The Reagan administration yesterday unveiled proposed rules that would require young men to prove they had registered for the draft before they could receive federal student aid for the 1983-84 academic year.
The rules would implement a law passed by Congress last summer that prohibits draft resisters and other nonregistrants from getting direct federal educational aid or federally guaranteed student loans.
"The law is clear and the government will carry out its responsibilities fairly but firmly," Education Secretary Terrel H. Bell said. "The message is simple. No registration, no student aid."
Under the rules, a young man would have to show college loan officers a letter of acknowledgement from the Selective Service that he had registered, or an affidavit saying verification would be provided in 120 days. If that period passed without further documentation, the student would be considered in default of the money he had received.
The proposal suggests that all students be given a Statement of Registration Compliance, with a section where they could indicate why they didn't have to register.
One of the five reasons listed would be a student's sex, since women are not required to register under the Selective Service law. Two others involve age, since only those men between 18 and 21 are required to register.
The constitutionality of the law has been challenged in the U.S. District Court for Minnesota by the American Civil Liberties Union and the Ralph Nader-founded Minnesota Public Interest Research Group. A decision is pending, ACLU Washington office director John Shattuck said yesterday.
"These are highly punitive actions taken against a whole class of people--essentially it's using the process of student loans to punish draft resisters and we think it's a highly irregular and constitutionally dubious approach to the problem," Shattuck said.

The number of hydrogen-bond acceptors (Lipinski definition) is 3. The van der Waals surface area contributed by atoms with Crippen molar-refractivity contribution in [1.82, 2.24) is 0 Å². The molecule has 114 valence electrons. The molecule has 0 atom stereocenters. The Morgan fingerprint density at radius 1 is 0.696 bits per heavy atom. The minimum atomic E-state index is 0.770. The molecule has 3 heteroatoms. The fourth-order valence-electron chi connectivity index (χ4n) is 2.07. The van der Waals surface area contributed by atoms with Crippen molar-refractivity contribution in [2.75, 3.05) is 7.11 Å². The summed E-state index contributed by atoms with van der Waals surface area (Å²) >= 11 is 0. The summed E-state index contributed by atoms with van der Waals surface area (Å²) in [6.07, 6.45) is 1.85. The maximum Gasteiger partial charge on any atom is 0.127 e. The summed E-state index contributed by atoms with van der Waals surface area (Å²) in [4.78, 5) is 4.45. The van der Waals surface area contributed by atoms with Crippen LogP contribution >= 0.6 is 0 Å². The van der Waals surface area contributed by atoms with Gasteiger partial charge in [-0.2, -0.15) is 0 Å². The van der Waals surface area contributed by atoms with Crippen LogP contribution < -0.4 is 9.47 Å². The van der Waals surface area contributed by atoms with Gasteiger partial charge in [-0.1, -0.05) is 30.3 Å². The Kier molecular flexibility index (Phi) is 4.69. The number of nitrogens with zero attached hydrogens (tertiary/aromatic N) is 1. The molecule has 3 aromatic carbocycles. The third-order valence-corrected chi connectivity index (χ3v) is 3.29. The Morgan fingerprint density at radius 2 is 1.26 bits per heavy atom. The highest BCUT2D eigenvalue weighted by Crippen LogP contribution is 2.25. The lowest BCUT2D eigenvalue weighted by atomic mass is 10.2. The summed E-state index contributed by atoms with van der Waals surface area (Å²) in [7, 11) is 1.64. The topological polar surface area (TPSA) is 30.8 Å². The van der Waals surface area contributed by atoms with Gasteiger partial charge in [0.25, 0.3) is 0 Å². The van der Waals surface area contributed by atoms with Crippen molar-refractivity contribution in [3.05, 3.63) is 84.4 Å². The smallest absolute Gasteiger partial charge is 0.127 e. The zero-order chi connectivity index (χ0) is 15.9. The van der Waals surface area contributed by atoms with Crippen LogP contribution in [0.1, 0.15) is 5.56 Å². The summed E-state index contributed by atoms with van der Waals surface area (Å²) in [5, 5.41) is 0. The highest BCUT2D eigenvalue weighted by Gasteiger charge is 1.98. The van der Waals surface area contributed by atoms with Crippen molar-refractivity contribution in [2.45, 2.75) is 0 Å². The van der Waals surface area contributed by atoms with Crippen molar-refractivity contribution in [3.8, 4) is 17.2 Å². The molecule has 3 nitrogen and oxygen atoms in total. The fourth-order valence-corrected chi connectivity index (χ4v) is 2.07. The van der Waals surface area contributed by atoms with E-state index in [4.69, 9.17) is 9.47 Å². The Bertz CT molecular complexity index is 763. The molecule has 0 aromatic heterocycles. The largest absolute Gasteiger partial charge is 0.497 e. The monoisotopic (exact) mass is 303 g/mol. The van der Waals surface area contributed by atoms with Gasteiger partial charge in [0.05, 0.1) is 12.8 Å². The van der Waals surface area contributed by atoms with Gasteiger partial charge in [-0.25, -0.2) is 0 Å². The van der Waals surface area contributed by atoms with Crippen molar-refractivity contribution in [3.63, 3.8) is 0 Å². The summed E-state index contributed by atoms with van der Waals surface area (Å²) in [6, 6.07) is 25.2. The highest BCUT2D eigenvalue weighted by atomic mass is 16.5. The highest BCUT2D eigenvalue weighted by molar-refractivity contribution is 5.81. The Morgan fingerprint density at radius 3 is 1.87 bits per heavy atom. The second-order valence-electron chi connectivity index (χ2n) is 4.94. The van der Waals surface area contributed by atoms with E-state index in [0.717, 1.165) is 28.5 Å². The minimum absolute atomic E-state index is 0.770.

"There are very important constitutional issues . . . ," said John B. Jones Jr., a Washington attorney for the American Council on Education, a group representing 1,500 colleges and universities. ". . . There's a special problem for certain religious colleges that have a pacifist tradition and on completely extraneous ground are being forced to participate in the military."
Bell estimated yesterday that 2.5 million students will apply for federal financial assistance in the coming academic year. No estimates were immediately available of the number of those students who are required to register for the draft.
As of Jan. 1, about 5.7 percent--or more than 500,000--of the 9.8 million eligible young men had not registered for the draft.
"We feel it's a bad law so whatever the regulations say isn't going to make it any better," said Judy Schnidman, special projects director of the United States Student Association. " . . . We'll continue in our efforts to get the law repealed."
David J. Hoy, director of student financial aid at Haverford College in Haverford, Pa., said he had not yet read the proposals but understood they "would make the schools the gatekeeper . . . the police for the students. We're the ones who are going to have to tell them, in some cases, 'You can't go to college.' "
Hoy, a member of a new ACE committee on draft registration, added that the proposals would inevitably add to existing delays in processing loan and aid applications, delays he said have been exacerbated by paperwork requirements that the administration has added in the past two years